What I didn't realize at the time, is that the AA motor mounts and the Teraflex transmission mount locate the drivetrain a few inches taller than the stock mounts. I ended up with a Rough Country "belly up" skid plate and still had to put 1" spacers between the mount and the skid plate.

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          So here is a little bit of tech for the thread. The tail housing on the Grand Cherokee has a different bolt pattern for the transfer case. Luckily there is a Mopar part that solves the problem. It is part# 52107719AC. You will also need 2 seals as well, part# 4799090 and part# 501902ab. I got the tail housing from ebay for less than $100.


            At this point, the drivetrain is in and I started going after each "system" individually.

            The first thing that gave me a hard time was the steering. The Grand Cherokee uses a hydraulic cooling fan that is run off of the power steering pump. Because of this, the pressure line is a bigger diameter than the stock line on LJ. I had read about other guys getting custom lines made, but I was trying my best to use off the shelf parts. My first attempt was a truck pump with the integrated reservoir, but that didn't even come close to fitting properly. After some digging, I found that the power steering pump on the Hemi Dodge Chargers mounted to the engine perfectly, but used the smaller diameter hoses that matched the LJ. I was able to creatively re-route the stock pressure line from the LJ and it bolted right up to the box. For a reservoir, I bought the factory piece from a Charger and made a bracket to mount it to the driver's side fender. I was even able to reuse the stock return line from the box to the reservoir, and a line scavenged from the Grand Cherokee to go from the reservoir back to the pump. Unfortunately I don't have any pics of the way I routed the line, but you can see my reservoir location in the bottom/right of this pic:

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            Next up was fuel. Luckily, the 05-06 fuel pumps have enough pressure and volume to keep the Hemi happy. I figured since the pump in the Jeep could potentially have 270K miles on it, a replacement was in order. I swear, every time I need to do a fuel pump, the tank is full.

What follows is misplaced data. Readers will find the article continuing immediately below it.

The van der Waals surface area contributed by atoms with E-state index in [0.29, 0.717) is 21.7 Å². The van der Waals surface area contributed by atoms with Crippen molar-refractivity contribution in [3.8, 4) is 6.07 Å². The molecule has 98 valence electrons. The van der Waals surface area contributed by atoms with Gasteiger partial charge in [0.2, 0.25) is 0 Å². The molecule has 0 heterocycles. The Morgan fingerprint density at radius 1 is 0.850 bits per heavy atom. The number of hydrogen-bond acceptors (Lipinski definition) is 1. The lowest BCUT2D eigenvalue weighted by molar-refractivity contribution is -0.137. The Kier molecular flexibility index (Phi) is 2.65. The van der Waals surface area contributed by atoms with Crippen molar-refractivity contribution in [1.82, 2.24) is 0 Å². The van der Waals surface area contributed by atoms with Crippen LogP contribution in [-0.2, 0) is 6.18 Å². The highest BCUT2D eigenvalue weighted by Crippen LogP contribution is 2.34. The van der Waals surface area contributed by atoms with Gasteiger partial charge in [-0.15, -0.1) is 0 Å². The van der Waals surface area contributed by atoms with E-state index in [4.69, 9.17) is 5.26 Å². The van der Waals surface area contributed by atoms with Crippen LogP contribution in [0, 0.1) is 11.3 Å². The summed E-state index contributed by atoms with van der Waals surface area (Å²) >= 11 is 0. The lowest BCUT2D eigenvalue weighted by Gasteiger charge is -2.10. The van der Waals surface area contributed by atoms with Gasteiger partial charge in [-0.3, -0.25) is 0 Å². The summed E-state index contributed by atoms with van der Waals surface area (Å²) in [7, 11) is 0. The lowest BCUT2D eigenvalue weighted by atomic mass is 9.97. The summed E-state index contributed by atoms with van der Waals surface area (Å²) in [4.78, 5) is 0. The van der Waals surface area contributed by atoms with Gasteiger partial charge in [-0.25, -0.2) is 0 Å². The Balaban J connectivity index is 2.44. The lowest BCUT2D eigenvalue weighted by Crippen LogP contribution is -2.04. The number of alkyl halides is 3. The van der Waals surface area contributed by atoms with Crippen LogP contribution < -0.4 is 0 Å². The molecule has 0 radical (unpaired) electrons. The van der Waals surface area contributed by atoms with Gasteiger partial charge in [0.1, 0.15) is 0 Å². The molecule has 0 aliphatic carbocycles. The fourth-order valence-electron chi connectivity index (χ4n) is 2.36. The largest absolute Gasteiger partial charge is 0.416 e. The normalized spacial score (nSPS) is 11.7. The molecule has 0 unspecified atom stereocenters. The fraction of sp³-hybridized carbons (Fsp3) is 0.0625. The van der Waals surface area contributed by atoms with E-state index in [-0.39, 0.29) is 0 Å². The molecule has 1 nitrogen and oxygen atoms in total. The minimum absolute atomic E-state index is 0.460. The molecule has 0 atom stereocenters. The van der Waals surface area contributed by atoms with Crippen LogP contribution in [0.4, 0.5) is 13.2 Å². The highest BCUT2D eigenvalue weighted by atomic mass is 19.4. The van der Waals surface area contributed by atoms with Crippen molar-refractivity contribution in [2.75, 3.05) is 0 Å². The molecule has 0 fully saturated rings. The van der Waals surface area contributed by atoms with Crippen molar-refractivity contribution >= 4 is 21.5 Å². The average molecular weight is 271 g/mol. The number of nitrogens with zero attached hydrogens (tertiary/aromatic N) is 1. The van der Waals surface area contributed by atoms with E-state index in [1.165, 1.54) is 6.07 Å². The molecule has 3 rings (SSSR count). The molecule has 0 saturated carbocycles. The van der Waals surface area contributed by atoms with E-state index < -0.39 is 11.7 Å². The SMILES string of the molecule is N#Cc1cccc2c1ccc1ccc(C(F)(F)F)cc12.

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            With the pump done, I had to address getting fuel to the engine. The line from the hard line to the fuel rail on the Grand Cherokee is a bigger diameter than the stock line on the LJ. After some research, I came up with these 2 fittings to get the job done (Vibrant Performance part#'s VPE-16445 and VPE-16881) I had to gently bend the stock hard line to get it where it is, and by flipping the stock flex line from the Grand Cherokee around backwards, it lined up perfectly.

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              On to the exhaust. Regardless of which Hemi you're putting in a TJ/LJ, you need to use the stock exhaust manifolds from a Grand Cherokee. I noticed 1 broken manifold bolt when I got the motor out of the Grand, so I decided to replace both manifold gaskets and address any future problems with broken bolts while the engine was out. I bought a replacement manifold bolt kit, tap, and got after it.

              Talk about a great time!

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              If you've ever broken a tap off in a hole, THIS is what victory looks like!!

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              With that done, it was time to get the exhaust out the rear of the Jeep. I had read another build thread on a different forum and knew the Grand Cherokee down pipe and cats bolt onto the LJ almost perfectly, but due to the way the front driveshaft on the IFS Grand Cherokee runs to the front dif, it puts the driver's side down pipe right in the way of the LJ front driveshaft. I had never done "custom" exhaust work before, so I figured I'd give it a go. I needed some reaaaally tight bends where the downpipe comes off the manifold, and then down at the converter. I took a piece of exhaust tubing and cut a bunch of 15 degree bends and started taping/tacking the exhaust together until I got it to fit. Then, at the rear I lobbed the flange off of the Grand Cherokee down pipe and welded the flange from the LJ exhaust to it. This exhaust bolts right up to any aftermarket cat-back system. I'm running Banks cat back on it now and it sounds great. I was expecting it to be really loud, but it is surprisingly quiet.

              Not my finest work by any stretch, but it clears everything and doesn't leak. I had been "encouraged" by some friends to throw some exhaust wrap over this part of the pipe, but I own this one 100%.